Opinion | Ukraine’s President Stands Alone Against Russia

Opinion | Ukraine’s President Stands Alone Against Russia


Throughout the impeachment hearings, American military aid for Ukraine was portrayed as a way for a friendly giant to help a David fend off a staggering Goliath who, if not stopped, would continue his rampage. That’s the big picture.

The complex details of the Russia-Ukraine conflict, and of the ways the Trump administration has failed Ukraine, were made clear when President Volodymyr Zelensky of Ukraine held his first meeting with President Vladimir Putin of Russia on Monday.

The meeting, in Paris, hosted by President Emmanuel Macron of France and attended by Chancellor Angela Merkel of Germany, was an attempt to revive a moribund peace process that began under French and German mediation in the Belarusian capital, Minsk, in 2015. Negotiations led to a plan for a cease-fire, the withdrawal of heavy weapons, the restoration of Ukrainian control of the border with Russia and increased autonomy for the areas under the control of separatists.

The process ground to a halt under Mr. Zelensky’s predecessor, but resolving the conflict was a major campaign pledge of the new president. This was the major reason he so urgently sought a meeting at the White House and saw little choice, as the world has learned, but to demean himself to get it when Mr. Trump demanded political favors.

In Paris, as a political novice facing a powerful master of geopolitical intrigue, Mr. Zelensky had few cards to play without Americans in his corner. With the United States, he would have a patron who could keep Ukraine in the fight and who controlled the one weapon the Kremlin feared — sanctions imposed on Russia for its attacks on Ukraine and seizure of Crimea.

The United States has never been a formal participant in the Minsk process. But many officials advised its government and kept the American government informed about the complex state of play. Many of them were the cast of characters in the impeachment hearings — Kurt Volker, the former special envoy to the peace process; Marie Yovanovitch, the former ambassador to Kyiv; and Fiona Hill, the former adviser on Europe and Russia at the White House. They have all left their posts. Only William Taylor Jr., the acting ambassador to Kyiv, is still active, but after being dismissed as a “Never Trumper” by the president, his words carry little weight.

Testimony shows they all had been sidetracked by a president who favored Mr. Putin over the Ukrainians, saw support for Ukraine as merely the price for political favors and limited his efforts to free Ukraine from Russian aggression to telling Mr. Zelensky, during a meeting at the United Nations in September, “I really hope you and President Putin get together and can solve your problem.”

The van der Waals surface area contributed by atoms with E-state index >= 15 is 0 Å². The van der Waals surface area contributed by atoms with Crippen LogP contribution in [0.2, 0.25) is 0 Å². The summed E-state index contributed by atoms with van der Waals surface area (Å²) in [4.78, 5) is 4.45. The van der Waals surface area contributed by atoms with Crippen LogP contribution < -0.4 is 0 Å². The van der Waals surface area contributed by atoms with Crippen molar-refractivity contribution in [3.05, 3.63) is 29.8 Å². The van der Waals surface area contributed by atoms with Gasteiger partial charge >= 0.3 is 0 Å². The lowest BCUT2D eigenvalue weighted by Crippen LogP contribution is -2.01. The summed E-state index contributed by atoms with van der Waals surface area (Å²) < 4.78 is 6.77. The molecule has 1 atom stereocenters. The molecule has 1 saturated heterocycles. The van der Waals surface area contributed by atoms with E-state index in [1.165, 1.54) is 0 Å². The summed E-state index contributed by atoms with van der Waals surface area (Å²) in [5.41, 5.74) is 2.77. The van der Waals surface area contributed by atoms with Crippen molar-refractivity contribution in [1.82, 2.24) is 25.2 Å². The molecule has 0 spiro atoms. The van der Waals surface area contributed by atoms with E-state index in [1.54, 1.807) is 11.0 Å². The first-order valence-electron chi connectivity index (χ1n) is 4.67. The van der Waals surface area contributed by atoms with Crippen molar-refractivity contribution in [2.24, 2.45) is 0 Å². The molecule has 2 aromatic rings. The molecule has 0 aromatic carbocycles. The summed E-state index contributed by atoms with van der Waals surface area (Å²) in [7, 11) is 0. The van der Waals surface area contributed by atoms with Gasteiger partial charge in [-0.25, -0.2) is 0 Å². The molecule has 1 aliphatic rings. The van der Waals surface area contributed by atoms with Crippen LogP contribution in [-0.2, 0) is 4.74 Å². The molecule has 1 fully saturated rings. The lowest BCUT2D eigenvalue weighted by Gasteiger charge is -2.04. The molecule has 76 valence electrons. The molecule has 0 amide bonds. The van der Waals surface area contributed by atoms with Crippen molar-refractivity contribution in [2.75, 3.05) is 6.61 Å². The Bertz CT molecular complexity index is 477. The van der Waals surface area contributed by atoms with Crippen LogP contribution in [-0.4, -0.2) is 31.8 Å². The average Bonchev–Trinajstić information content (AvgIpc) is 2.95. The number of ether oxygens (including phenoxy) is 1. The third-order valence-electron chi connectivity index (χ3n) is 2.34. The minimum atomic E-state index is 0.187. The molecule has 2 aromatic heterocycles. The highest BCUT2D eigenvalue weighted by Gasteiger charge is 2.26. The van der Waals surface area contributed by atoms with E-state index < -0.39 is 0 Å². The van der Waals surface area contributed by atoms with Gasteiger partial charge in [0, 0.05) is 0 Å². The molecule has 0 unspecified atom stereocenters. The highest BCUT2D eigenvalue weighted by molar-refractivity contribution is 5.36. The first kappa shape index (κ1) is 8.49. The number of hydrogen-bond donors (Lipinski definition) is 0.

But the problem is something Mr. Putin has no interest in solving except on his terms, which include keeping Ukraine clear of the European Union and NATO so that it remains under Russian influence. Even Ukraine itself is deeply divided over how to resolve the crisis. Nationalists see any negotiations with Russia as capitulation, while Mr. Zelensky was elected with the support of those who hoped he could find a way to end a conflict that has already taken 13,000 lives.

Mr. Trump’s disdain for Ukraine was further on display Tuesday when he invited Russia’s foreign minister, Sergey Lavrov, to the White House for what the president tweeted was a “very good meeting” — a Russian cabinet official getting a meeting that Mr. Trump had denied to the president of Ukraine. They met on the day House Democrats announced articles of impeachment based on his manipulation of Ukraine — not one of the six topics of discussion he listed in his tweet.

Mr. Zelensky’s meeting with Mr. Putin ended with some conciliatory words and gestures, including another cease-fire and an exchange of prisoners, but no real progress toward ending the conflict. Mr. Zelensky, a neophyte in politics, cannot achieve progress alone. A real resolution requires a détente in the renewed struggle between East and West, in which Ukraine is a key pawn.

As the American experts on Ukraine all testified in the impeachment hearings, Mr. Zelensky needed a meeting with Mr. Trump both to strengthen his position against Russia and to demonstrate to his people that they are not alone. Mr. Macron and Ms. Merkel gamely tried to step in, and Mr. Zelensky showed courage in agreeing to meet with Mr. Putin with no tangible support from Washington, but the absence of the Americans was obvious and troubling.





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